Beginnings switch on our motivations for a fresh start. Dan Pink says we should take advantage of this psychological phenomenon. He says there are 86 different days in a year that we could potentially use as a fresh start day if we need one.
If you falter on your resolutions, hit that fresh start button again on Martin Luther King Jr. Day or Groundhog Day and succeed, propped up by your clean slate.
You’re halfway through the week and realize you’ve barely started on your paper. You had all week and you’ve hardly done anything!
But you put your nose to the grindstone and you crank it out with a new-found sense of urgency, provided to you by your halfway point realization.
Dan says that when people realize they are at the midpoint and they’re a little behind, it provides them with an “uh oh” effect. Recognizing they are short on time, they experience a concentrated midpoint burst.
Do this on purpose.
“Make it an uh oh, not an oh no. Imagine that you’re behind, but only by a little.” And propel yourself toward completion.
And finally, finales.
In the maze they have a path with multiple finish lines. On each finish line is a piece of cheese. They let the rat loose and they all lean in and stare overtop the maze.
The rat runs. The closer the rat gets to the cheese, the faster he goes. Just like with humans, he sees the finish line and is extra energized.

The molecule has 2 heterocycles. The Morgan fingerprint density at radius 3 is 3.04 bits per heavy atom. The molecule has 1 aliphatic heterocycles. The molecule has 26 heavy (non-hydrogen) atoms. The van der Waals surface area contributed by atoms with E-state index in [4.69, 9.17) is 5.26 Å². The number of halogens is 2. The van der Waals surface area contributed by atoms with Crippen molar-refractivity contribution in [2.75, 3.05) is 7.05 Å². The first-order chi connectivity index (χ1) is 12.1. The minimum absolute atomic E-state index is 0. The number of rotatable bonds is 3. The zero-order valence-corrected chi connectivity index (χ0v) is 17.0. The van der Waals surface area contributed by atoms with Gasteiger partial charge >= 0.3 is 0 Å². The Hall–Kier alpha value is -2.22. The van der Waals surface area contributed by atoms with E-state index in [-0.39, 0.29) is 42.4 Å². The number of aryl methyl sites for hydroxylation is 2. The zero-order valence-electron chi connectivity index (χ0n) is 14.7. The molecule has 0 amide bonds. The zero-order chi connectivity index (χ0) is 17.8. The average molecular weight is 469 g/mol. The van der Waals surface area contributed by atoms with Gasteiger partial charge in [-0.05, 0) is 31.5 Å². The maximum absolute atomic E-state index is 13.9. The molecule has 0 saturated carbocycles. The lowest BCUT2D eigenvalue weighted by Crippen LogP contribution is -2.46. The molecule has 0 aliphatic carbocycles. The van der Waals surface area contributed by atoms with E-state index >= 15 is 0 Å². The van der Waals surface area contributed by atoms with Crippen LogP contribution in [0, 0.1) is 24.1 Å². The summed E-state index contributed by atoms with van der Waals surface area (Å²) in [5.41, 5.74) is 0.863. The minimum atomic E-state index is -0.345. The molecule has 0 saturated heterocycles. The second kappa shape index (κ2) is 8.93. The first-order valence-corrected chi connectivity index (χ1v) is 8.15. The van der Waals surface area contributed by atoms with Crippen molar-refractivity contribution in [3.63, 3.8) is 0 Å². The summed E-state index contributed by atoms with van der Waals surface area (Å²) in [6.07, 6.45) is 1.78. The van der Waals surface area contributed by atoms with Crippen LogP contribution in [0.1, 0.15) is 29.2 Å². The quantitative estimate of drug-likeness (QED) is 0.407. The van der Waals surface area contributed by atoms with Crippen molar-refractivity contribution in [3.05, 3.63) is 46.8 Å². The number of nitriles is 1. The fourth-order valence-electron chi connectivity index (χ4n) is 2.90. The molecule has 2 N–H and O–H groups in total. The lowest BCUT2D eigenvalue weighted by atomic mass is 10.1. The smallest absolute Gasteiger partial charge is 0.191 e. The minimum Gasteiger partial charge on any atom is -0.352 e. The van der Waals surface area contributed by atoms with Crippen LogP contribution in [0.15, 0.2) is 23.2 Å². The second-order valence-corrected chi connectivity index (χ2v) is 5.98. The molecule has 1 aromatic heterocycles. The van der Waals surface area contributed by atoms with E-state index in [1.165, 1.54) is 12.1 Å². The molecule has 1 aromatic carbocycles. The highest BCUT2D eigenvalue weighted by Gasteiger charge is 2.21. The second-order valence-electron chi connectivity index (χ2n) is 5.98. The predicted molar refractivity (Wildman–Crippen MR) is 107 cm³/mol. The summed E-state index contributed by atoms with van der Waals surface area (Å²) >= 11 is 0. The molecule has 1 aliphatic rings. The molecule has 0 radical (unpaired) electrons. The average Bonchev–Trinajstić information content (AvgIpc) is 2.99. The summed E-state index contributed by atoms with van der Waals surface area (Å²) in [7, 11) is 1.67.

Dan Pink notes that at the end of each decade of life we are prone to a reenergized pursuit of significance. Lots of 9enders, though not all, decide to run marathons. To finish their 20’s, 30’s and 50’s strong.
So run through the finish line and end strong.
Endings always come. How you feel about a memory is made up of the peak experience combined with the ending experience and results. Endings are usually poignant. Bittersweet.
It was made up of a lot of good memories -- and we learned a lot. But now, it’s over…
Figure out what bird you are and you can soar, by assigning your tasks to their optimal times.
Give yourself a break and you'll not only feel better, but do better.
And take advantage of the psychological power of starts, middles and ends to make your dreams real.
What a book! Really unique and useful. I generally only write down practical things while I'm taking notes for a book and I swear, during this one, my pencil caught fire at one point.
I can never include everything from the book in these reviews - and man was there a lot in this book. Much more about circadian rhythms and chronotypes, research on when to get a job, how to get a fast start in your new job, when to get married, when to get a divorce, synchronicity, as similarly described in the book, Stealing Fire, how to alter some of our cultural systems with respect to our collective circadian rhythms... and much much more.
If you want to get the book yourself, there are plenty of links around I've provided for you.
Sorry I got trigger finger and made the longest review of all time.
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(These links give me a little bump if you decide to use them. Thank you!)
Take the test to know your chronotype: danpink.com/mctq
More info on this book at danpink.com
Punching Sounds by: Mike Koenig
Music from Audiohero.com
Gavel Sounds: Odditonic
Outro music: Otis Mcdonald
Images/Vectors from: Vecteezy.comPixabay.com